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|0 walk with the breeze upon one's brow, to trample the level grass exuberant with freshness, to climb upon the mountain, to follow through the meadows some thread of water gliding under rushes and water-plants,—I give you my word for it, there is happiness in this. At this contact with healthy and natural things, the follies of the world drop off as drop the dead leaves when the spring sap rises and the young leaves put forth.
No helpmates teach the docile steed his road
(Alike unknown the ploughboy and the goad):
But unassisted, through each toilsome day,
With smiling brow the ploug'xman cleaves his way.
Draws his fresh parallels, and, widening still.
Treads slow the heavy dale, or climbs the hill.
Strong on the wing his busy followers play.
Where writhing earthworms meet the unwelcome day,
Till all is changed, and hill and level down
Assume a livery of sober brown;
Again disturbed, when Giles with weaning strides
From ridge to ridge the ponderous harrow guides.
His heels deep sinking, every step he goes,
Till dirt adhesive loads his clouted shoes.
The work is done; no more to man is given: The grateful farmer trusts the rest to Heaven. ******
His simple errand done, he homeward hies;
For pigs and ducks and turkeys throng the door.
Down the rich pasture heedlessly they graze,
Its tempting fragrance, nor its wintry store.
A promised nutriment for autumn's seed.
Forth comes the maid, and like the morning smiles;
The mistress, too, and followed close by Giles.
A friendly tripod forms their humble seat.
With pails bright scoured and delicately sweet.
Where shadowing elms obstruct the morning ray
Begins the work, begins the simple lay;
The full-charged udder yields its willing stream
While Mary sings some lover's amorous dream;
And crouching Giles, beneath a neighboring tree,
Tugs o'er his pail and chants with equal glee;
Whose hat with battered brim, and nap so bare,
From the cow's side purloins a coat of hair,—
A mottled ensign of his harmless trade,
An unambitious, peaceable cockade.
As unambitious, too, that cheerful aid
The mistress yields beside her rosy maid;
With joy she views her plenteous reeking store,
And bears a brimmer to the dairy door;
Her cows dismissed, the luscious mead to roam,
Till eve again recall them loaded home.
|?V~ER the hills the farm-boy goes.
The early dews are falling; —
"Co', boss! co', boss! co'I co'! *'
Into the yard the farmer goes,
With grateful heart, at the close of day;
Harness and chain are hung away;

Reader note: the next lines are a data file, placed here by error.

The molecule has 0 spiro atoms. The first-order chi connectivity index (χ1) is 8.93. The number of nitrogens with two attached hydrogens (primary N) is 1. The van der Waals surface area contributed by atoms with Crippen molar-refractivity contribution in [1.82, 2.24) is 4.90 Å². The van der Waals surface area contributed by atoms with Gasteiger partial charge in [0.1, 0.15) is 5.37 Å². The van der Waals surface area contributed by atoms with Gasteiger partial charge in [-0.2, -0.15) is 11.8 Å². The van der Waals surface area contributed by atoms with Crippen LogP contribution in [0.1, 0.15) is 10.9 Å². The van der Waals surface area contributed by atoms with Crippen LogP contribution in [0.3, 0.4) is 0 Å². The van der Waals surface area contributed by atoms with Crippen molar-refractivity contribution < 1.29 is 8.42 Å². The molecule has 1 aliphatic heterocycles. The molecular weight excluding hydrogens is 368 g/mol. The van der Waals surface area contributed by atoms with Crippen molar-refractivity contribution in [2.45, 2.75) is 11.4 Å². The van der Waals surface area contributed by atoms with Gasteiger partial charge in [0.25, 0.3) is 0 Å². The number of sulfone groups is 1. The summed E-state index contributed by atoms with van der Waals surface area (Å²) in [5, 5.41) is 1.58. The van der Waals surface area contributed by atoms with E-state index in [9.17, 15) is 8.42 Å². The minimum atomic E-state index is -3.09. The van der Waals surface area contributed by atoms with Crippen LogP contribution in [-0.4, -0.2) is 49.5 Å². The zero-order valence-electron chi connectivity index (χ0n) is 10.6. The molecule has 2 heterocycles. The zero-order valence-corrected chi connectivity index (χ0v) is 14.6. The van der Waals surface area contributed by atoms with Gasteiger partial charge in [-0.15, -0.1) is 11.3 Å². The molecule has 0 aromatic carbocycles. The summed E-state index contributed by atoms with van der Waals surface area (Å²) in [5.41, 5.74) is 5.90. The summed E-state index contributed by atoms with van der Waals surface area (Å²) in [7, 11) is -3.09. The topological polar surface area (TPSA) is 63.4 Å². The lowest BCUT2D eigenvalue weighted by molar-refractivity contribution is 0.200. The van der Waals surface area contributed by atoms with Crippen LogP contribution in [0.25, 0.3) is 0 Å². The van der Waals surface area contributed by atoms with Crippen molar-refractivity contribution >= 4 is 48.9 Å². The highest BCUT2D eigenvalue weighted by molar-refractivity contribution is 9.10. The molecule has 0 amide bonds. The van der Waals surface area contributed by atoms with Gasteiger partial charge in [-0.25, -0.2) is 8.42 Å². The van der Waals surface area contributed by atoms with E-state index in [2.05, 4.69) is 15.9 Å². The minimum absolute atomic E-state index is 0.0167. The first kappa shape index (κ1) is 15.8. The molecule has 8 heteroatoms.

In the wagon-shed stand yoke and plough;
The straw's in the stack, the hay in the mow,
The cooling dews are falling; —
His cattle calling. —
Now to her task the milkmaid goes.
The cattle come crowding through the gate,
Lowing, pushing, little and great;
About the trough, by the farm-yard pump,
The frolicsome yearlings frisk and jump.
While the pleasant dews arc falling;
Saying, "So! so, boss! so! so!"
To supper at last the farmer goes,
The heavy dews are falling.
Singing, calling, —
Murmuring. -'So, boss! so!"
John Townsend Trowbridge.
The helmet and the spear
Are twined with the laurel wreath: But the trophy is wet with the orphan's tear;
And blood-spots rust beneath.
I love to see the field
That is moist with purple stain,
Lie strewn with the gory slain.
No, no; 'tis where the sun
Shoots down his eloudless beams.
Till rich and bursting juice-drops run
My glowing heart beats high
At the sight of shining gold:
Delighteth to behold.
A brighter wealth by far
Is seen around in the fair hills crowned
Look forth thou thoughtless one,
Whose proud knee never bends;
But think on Him who sends.
Look forth, ye toiling men,
Though little ye possess, —
To make that little less.
Let the song of praise he poured
In gratitude and joy.
And the ragged gleaner-boy.
The feast that Nature gives
Is not for one alone;
And the tenant of a throne.
Then glory to the steel
That shines in the reaper's hand,
And crowned the harvest laud.
THE FARMER'S AVIFE.
Demure, arch humor's ambush in
I love to mark her matron charms,
Her fearless steps through household ways, Her sun-burnt hauds and buxom arms.
Her waist unboimd by torturing stays;
Homeward (his daily labors done)
From battling, between shade and sun.
Her welcome on his spirit bowed
Is sunshine flashing on a cloud!